VOD film review: The Babadook
Simon Kinnear | On 16, Feb 2015
Director: Jennifer Kent
Cast: Essie Davis, Noah Wiseman
As anybody who has tried to pretend that “there’s no such thing as a Gruffalo” will know, the best contemporary children’s stories are a conspiratorial, cheeky wink to the child whose imagination can summon up and cast aside monsters at will. In ye olden days, of course, fairytales were altogether more serious, a Grimm bloodbath of warnings against stranger danger and other real-world perils. The Babadook astutely unites the wry, modern storybook incarnation with the genre’s disturbing past.
It would have been so easy to make the titular Babadook a figure of devilish fun, a Freddy Krueger in pop-up form. But director Jennifer Kent isn’t interested in the shock and gore of the slasher. Instead, this is a more insidious affair of considerable thematic and emotional weight, delving into grief, parenting, child psychology and tricks of the mind.
Amelia (Davis) is a single mum in Australia, bringing up Samuel (Wiseman), the son she was in labour with when her husband died in a car crash. She’s never let go of that grief, and Samuel has developed considerable anxieties that are amplified when the titular story appears on the shelf, with its Julia Donaldson-style rhymes quickly moving into threats of death. As paranoia sets in, Amelia’s bunker mentality cocoons the family into their creaky, creepy house, but what good is that when “you can’t get rid of the Babadook”?
There’s a definite is it? / isn’t it? tension to its existence, with Amelia hinting at a past as a children’s author, and Samuel’s fears perhaps the result of horrors far more real than a supernatural monster. Kent takes her time building a sense of realism outside, all the more to accentuate the abandoned-doll’s-house feel of their home, and Davis’ astonishing performance is calibrated to that switch, moving from the jittery sleeplessness familiar to any parent to an altogether more disquieting, somnambulant rage. Davis won the Australian Academy award for Best Actress; she was unlucky not to be nominated for an Oscar.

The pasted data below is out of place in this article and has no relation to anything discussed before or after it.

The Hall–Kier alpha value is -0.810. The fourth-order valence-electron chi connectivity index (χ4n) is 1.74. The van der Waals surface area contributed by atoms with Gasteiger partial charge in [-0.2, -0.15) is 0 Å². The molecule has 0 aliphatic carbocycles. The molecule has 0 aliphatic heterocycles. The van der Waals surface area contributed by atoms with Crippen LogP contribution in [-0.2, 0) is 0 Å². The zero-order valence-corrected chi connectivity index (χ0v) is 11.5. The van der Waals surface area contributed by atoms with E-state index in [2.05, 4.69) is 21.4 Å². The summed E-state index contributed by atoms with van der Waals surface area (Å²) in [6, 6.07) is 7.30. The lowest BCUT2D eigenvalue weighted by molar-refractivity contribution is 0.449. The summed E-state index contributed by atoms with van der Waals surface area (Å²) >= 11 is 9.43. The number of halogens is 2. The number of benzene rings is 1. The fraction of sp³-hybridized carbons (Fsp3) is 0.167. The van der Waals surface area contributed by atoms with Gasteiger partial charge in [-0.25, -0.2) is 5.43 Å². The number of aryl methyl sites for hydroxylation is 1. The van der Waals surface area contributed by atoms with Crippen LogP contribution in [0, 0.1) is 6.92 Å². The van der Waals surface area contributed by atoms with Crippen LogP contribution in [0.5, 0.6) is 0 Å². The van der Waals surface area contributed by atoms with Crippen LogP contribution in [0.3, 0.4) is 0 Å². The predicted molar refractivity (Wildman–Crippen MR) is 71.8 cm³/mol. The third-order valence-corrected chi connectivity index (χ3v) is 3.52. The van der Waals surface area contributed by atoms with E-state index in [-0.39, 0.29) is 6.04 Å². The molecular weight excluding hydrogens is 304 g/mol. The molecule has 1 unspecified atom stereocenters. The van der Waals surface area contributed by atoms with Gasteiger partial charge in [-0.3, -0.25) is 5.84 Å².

There are scares, but fellow AACTA winner Kent’s investment in the everyday aspects brings a devastating sadness to proceedings. With a job at a care home – and an elderly, Parkinson’s-riddled lady next door – Amelia is so trapped by symbols of her loneliness and lost youth that even a potential love interest is virtually ignored. The film achieves a narrative claustrophobia; a tale of two damaged souls that is economical and evocative.
The same applies to Kent’s handling of genre elements. The sound design is extraordinary, a tapestry of knocks and buzzes and groaning floorboards that echoes with loneliness. The fleeting appearances of the Babadook – inspired by Alex Juhasz’s brilliantly surreal nice/nasty picture-book illustrations – have the unsettling, jerky movements of a nightmare, at once artificial but palpably there. At one point, Amelia is seen watching old George Mélies movies, and the in-camera effects have a sense of the uncanny reminiscent of early cinema outings such as The Cabinet Of Doctor Caligari, instantly future-proofing the film in an era of awkward CGI.
Better still, Kent never descends into bombast, even in a visually and aurally bone-rattling showdown. If anything, here’s a film that steps back from the brink, sacrificing its bleakest implications for something warmer and more hopeful. That makes it falter as horror, but as a character study and an insightful depiction of real issues, it is successful.